Bad week for Mexican tourism crowned with translation errors

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It’s been a bad week for Promotion of Mexican tourism, and it got worse on Friday when the English version of the country’s tourism website appeared with hilarious translation errors.

Entire states like Hidalgo and Guerrero have apparently been translated automatically as “Noble” and “Warrior”.

Worse for the VisitMexico.com site, there has been a systematic and inexplicable reinvention of the names of some fairly well-known tourist towns. The Caribbean resort town of Tulum has in a way become “Jumpsuit”. The neighboring Bacalar Lagoon on the Caribbean coast has been transferred to the state of Tabasco on the Gulf Coast.

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The snafu came a day after the US Department of State cited the high number of COVID-19 cases in Mexico for issuing a “do not travel” advisory for the country, its highest level of warning. Hours earlier, the resort town of Acapulco was forced to remove “anything goes” tourist ads that showed people partying without masks and the words “there are no rules”.

But VisitMexico.com’s issues sparked howls of hilarity – and anger. The resort town of Puerto Escondido on the Pacific coast has become “Hidden Port”, a literal translation, and the northern town of Torreon has become “Turret”, which is quite close.

Some name changes were simply inexplicable and seemed to have as much to do with invention as a simple translation. The central Mexican city of Aculco became something of “I Blame” and Ciudad Madero on the northern Gulf Coast became “Log”.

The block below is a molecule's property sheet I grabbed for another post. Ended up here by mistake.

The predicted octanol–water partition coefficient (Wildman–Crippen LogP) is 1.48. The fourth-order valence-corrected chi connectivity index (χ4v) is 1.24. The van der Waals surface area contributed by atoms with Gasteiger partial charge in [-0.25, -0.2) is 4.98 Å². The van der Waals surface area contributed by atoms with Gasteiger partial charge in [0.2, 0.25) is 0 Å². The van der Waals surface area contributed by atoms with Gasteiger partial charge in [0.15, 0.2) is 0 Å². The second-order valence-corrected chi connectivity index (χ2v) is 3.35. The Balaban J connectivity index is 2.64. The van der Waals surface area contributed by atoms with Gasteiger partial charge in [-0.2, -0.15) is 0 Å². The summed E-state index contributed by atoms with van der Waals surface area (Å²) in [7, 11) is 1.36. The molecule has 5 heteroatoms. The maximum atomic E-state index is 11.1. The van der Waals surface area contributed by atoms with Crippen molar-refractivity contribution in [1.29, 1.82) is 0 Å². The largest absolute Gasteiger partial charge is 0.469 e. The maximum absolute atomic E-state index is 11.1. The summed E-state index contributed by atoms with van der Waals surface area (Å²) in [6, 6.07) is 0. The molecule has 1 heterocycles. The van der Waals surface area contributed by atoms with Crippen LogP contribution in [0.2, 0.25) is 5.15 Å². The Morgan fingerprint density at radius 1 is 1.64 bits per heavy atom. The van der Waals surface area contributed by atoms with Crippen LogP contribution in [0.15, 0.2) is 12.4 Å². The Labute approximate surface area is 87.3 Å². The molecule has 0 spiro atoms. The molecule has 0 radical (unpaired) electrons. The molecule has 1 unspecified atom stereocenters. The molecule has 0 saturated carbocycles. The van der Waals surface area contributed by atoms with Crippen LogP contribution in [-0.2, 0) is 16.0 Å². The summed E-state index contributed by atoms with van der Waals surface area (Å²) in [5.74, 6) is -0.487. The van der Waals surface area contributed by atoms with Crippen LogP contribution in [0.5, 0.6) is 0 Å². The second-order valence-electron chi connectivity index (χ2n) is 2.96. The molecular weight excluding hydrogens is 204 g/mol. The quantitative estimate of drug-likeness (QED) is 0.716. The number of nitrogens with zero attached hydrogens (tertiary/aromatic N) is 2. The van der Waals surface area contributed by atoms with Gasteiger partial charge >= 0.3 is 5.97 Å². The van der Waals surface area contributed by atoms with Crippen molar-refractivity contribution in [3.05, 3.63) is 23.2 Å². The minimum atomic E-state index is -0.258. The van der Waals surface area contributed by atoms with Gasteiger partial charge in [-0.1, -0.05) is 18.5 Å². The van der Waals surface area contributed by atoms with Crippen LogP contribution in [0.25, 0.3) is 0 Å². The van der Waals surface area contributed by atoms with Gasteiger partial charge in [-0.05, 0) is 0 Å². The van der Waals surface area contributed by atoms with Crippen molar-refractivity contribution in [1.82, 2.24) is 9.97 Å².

“Stop making Mexico look ridiculous!” “Wrote former president Felipe Calderón on his Twitter account.

Mexico’s tourism department issued a statement apologizing for the seemingly outsourced errors, but then gave the impression that something sinister had been involved.

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“The tourism department expresses its sincere apologies to the public and users for the effects that have occurred on the VisitMexico website,” the statement said. “In addition, we make it known that these acts are intended to damage the image of the site and the department, and therefore a criminal complaint has been filed and appropriate legal proceedings will be initiated against those responsible. “

The ministry did not explain the claim, but local media reported that the dispute could involve an angry web service provider not getting paid.

Officials on Thursday removed a pair of video ads from Acapulco touting the faded resort’s reputation as a nightclub spot – despite nightclubs currently being closed to enforce social distancing. They said the ads were inappropriate during the coronavirus pandemic.

“We stopped being a postcard of the past, today we changed the rules,” says a narration in one of the videos. “Actually, there are no rules,” said another voice, as you can see people eating weird meals and going out to nightclubs. “Eat what you want, have fun day and night and into the early hours … find new friends and new loves.”

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